So, now we’re back to where we started... we’re back to “I don’t know, could it be... Satan”! In the 1500's Dante made Satan into the red guy with horns and a pitch fork, but for Mark, Satan was shorthand for a tester. This was a point along The Way where a choice was made to continue to follow God’s call or go a different way. This week, Peter was the Satan... the tester and the test was the same test as last week. Neither story questions whether or not Jesus is the Son of God. THAT was a given! The test both times, was HOW Jesus would be the Son of God. Would Jesus go and confront the powers of the Roman Empire and their collaborators in God’s way... in other words, would he confront them face to face, non-violently, pointing out their injustice and corruption and calling them, like the prophets Isaiah, Jeremiah, Micah, Amos and the others had before him, to return to the way God wanted them to live, where some people didn’t have too much while others didn’t have enough of life’s essentials, but to return to a system where everyone had enough? Would Jesus go and show the people and leaders of Israel the need to DIE to the current abusive, corrupt and violent way of life and RISE to a new life? OR would Jesus do it another way... Satan’s way... Peter’s way... our way... my way?
Jesus called Peter “Satan” because Peter was asking Jesus to usher in the Kingdom of God the way PETER felt it should be done... the way Peter grew up understanding it should be done... “the way we’ve always done it”... the way that made PETER feel comfortable... the way that fit PETER’S plan. Peter didn’t want Jesus to confront the Romans head on. He KNEW what would happen... he knew that meant Jesus and all he cared about would DIE and he didn’t want to loose what he had grown to love. Jesus’s plan meant things would not happen Peter’s way and that made Peter irritable, anxious, uncomfortable, twitchy, grumbly and down right mad.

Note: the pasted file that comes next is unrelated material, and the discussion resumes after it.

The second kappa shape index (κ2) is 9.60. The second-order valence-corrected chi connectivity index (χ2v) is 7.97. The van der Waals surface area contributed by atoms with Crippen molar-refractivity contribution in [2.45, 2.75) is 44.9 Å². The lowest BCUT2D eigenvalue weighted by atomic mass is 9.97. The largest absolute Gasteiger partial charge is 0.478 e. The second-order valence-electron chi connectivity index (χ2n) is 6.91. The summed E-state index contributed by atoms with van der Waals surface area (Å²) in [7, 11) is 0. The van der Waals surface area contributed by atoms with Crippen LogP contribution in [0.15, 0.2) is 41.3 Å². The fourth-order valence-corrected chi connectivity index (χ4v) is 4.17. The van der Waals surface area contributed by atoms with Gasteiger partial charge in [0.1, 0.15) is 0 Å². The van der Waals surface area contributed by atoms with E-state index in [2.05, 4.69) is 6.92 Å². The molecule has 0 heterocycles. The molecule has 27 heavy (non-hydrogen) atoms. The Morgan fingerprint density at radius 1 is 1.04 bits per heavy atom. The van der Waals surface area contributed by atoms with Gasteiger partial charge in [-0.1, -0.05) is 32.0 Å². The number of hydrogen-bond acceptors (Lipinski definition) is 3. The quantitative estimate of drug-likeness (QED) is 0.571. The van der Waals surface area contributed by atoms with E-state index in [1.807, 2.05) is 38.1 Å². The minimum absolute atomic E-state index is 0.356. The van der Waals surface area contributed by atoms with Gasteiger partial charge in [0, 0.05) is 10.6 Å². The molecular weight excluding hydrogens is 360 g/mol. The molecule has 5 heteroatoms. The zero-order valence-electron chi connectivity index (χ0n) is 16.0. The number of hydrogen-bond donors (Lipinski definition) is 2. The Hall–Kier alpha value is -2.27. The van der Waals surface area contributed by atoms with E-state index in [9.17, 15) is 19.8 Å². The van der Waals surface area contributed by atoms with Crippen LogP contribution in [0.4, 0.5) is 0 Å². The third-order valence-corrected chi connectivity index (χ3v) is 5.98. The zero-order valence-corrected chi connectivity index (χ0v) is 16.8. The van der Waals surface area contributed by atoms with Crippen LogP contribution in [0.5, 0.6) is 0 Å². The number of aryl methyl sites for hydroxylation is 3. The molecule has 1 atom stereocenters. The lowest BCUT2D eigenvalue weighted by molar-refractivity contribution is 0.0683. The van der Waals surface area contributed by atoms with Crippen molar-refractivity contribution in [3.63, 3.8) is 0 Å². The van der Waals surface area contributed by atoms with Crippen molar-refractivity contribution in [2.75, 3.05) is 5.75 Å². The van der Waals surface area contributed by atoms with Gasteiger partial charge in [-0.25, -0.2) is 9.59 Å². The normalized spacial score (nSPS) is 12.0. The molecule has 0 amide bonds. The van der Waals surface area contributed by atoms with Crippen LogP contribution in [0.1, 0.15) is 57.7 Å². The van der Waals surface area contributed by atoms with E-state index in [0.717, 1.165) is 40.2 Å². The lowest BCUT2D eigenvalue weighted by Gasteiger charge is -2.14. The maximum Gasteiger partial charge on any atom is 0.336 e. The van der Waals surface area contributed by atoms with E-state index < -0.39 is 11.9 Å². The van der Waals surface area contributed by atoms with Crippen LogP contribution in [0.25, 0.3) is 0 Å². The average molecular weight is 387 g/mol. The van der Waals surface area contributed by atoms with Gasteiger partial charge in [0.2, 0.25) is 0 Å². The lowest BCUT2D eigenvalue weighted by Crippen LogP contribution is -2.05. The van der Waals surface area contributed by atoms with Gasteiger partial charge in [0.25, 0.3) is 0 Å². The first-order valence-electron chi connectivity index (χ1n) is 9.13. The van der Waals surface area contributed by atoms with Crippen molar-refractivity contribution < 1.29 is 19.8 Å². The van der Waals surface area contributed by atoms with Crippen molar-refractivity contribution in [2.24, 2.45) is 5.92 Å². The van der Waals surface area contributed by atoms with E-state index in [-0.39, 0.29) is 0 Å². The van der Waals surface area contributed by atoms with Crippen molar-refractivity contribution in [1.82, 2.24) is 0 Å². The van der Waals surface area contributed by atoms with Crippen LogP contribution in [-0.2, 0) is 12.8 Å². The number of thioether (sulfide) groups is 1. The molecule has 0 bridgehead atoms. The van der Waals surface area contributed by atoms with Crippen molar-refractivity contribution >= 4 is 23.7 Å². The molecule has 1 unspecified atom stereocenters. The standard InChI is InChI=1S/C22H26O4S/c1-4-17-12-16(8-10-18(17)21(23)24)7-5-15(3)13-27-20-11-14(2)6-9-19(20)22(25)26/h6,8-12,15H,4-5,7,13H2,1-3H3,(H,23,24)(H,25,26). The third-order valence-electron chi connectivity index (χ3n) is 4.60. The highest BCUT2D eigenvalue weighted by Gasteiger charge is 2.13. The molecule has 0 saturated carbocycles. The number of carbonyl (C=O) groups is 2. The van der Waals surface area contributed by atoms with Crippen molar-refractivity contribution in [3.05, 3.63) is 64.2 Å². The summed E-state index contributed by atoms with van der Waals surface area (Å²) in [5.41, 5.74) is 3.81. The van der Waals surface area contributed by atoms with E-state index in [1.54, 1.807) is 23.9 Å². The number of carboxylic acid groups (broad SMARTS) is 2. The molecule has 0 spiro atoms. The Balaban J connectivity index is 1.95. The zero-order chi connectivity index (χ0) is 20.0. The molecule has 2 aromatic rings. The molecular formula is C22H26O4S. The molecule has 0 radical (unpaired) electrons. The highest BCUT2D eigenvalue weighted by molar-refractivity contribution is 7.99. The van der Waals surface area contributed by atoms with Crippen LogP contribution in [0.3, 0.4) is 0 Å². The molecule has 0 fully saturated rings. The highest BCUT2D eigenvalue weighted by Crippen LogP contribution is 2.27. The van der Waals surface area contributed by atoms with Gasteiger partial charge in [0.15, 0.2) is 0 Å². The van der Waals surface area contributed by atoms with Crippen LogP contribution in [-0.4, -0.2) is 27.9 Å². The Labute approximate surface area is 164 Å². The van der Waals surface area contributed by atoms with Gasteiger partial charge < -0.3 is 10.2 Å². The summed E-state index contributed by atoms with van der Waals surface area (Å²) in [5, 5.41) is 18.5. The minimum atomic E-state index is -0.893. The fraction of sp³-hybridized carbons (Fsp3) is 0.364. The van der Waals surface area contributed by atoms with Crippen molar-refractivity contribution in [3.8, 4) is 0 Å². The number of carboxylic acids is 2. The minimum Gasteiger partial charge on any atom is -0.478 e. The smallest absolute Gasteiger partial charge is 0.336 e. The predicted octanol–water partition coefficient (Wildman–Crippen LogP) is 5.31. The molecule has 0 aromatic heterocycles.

I’m not any different than Peter. WE aren’t any different than Peter. Just like Peter, we all agree on who Jesus is... Jesus is the Son of God AND just like Peter, we’d all rather the Body of Christ, the Church, this church, OUR CHURCH follow OUR plan... do things the way we KNOW will make US feel comfortable... the way that WE have grown to expect things to be. But the truth of this Gospel lesson, the truth of Lent, the truth of the Christian life... is that OUR way, the comfortable way, the way that makes US feel warm and fuzzy is not The Way Jesus is headed. It’s not The Way to Jerusalem... it’s not The Way of the cross. If you want to really be a Jesus follower, DENY yourself every single day, turn from YOUR way and follow the Jesus Way, all the way to the cross. Every day, go to the cross... where our comforts die, where MY way dies... where YOUR way dies... where the familiar, easy, comfortable and safe way DIES. And the promise is… well, the promise is that it will HURT LIKE HELL! But not because God WANTS us to suffer, but because God knows us, and God knows we REALLY will suffer as we struggle to give those things up!
But, there is more to the promise than just a cross, suffering and death. There is also the promise of LIFE on the other side of death... not just a “get by” life either, but an ABUNDANT life... life where peace comes not from the THINGS in our life staying the same, or returning to the glory days, but from a clear understanding and experience of God With us NOW... a peace that passes all understanding... the peace that allows us to experience the Kingdom of God more fully in our lives, even as the Kingdom of God is still coming to fullness out in the world.
We are being tested. Not by a red guy with horns and a pitchfork, but more subtlety than that. The test is will we follow Jesus to Jerusalem? Will we agree to go to the place where what we love and what feels comfortable and what is familiar will die? The test is do we really believe that on the other side of the death of all of that security, familiarity and comfort there really is a LIFE, greater than what we have now? The test is who will we follow, will we keep traveling The Way, will we trust enough to die and will we be brave enough to dare to live? Amen.